Murder-accused Novella 'played air guitar, danced, stared at Camps Bay hotel staff'

2017-06-19 17:59
Guatemalan murder accused Diego Novella speaks with his lawyer William Booth during his court appearance at Western Cape High Court on May 18, 2017 in Cape Town. (File, Gallo Images)

Guatemalan murder accused Diego Novella speaks with his lawyer William Booth during his court appearance at Western Cape High Court on May 18, 2017 in Cape Town. (File, Gallo Images)

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Cape Town – Playing air guitar, dancing and pacing around, staring at hotel staff and sleeping on the floor at reception – these were the actions of a Guatemalan guest that a Camps Bay hotel barman described to the Western Cape High Court on Monday.

Night barman Jean Nyabenda, a state witness, said Diego Novella had exhibited this bizarre behaviour in the early hours of July 29, 2015.

Just hours later, staff at the luxurious Camps Bay Retreat Hotel were to discover the slain body of his roommate, US marketing executive Gabriela Kabrins Alban, in their suite. Novella has pleaded not guilty to killing her.

The barman recalled asking Novella around 01:00 if he wanted his usual whisky. He replied that he wanted a Virgin Mary (tomato cocktail).

He went outside with his drink. Nyabenda said the strange behaviour started half an hour later.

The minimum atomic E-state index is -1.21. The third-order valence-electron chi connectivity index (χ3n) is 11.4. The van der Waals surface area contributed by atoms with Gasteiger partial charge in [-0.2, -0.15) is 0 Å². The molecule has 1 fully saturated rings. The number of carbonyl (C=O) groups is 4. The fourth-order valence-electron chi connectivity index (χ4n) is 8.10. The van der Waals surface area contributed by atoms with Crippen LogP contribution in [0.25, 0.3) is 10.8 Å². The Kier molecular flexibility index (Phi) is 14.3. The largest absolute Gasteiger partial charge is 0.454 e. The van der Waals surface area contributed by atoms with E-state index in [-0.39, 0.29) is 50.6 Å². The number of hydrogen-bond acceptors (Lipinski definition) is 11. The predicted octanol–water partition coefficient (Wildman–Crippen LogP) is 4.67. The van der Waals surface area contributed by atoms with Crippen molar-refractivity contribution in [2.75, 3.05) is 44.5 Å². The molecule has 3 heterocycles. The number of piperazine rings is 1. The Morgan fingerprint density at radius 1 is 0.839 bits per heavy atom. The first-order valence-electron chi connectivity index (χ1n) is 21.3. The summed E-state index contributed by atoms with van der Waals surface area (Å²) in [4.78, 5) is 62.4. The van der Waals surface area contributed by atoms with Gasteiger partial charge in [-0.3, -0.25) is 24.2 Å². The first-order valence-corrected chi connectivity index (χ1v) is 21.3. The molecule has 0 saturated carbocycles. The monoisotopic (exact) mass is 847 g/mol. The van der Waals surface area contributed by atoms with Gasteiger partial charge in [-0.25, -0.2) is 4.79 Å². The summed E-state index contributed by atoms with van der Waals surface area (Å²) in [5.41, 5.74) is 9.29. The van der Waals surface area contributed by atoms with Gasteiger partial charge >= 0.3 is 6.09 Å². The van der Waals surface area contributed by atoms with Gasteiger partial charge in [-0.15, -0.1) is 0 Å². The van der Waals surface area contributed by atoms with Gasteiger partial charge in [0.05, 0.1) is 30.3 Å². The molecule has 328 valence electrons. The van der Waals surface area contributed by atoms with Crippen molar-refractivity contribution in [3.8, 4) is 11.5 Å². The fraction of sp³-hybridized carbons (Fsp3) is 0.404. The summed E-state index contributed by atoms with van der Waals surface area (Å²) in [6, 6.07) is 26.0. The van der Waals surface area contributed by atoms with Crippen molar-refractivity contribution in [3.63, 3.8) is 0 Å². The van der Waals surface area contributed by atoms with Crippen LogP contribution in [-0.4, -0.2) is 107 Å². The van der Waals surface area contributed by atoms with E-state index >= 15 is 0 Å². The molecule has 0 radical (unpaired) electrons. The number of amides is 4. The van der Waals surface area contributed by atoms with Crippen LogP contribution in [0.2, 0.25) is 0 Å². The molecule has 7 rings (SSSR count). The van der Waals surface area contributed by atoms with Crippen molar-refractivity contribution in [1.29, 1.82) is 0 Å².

"I was seated at reception and the accused was staring at me. I would say it lasted about 15 minutes," he said, noting that they were about a metre apart at the time.

"I didn’t speak to him but I was asking myself why is he staring at me like this. I was thinking maybe there is something wrong with this guy."

He remembered being astonished but did not think the behaviour was “so scary that he would do harm".

The court heard that Novella danced the “whole night” in the reception area and slept on the floor.

The barman demonstrated on the stand how the accused had played air guitar and made percussion sounds with his mouth. At one point, he had to stop him from disturbing sleeping guests upstairs.

When a staff member asked if he wanted to sleep, Novella apparently replied to the effect of, “What is it to sleep? To me sleep is nothing.”

Nyabenda told defence lawyer William Booth that he found it peculiar that a guest had paid for a room and instead chose to sleep on the floor in a public area.

"I would say yes, you are correct to have thought that there is something wrong with this man," said Booth.

The trial continues.

Read more on:    cape town  |  crime

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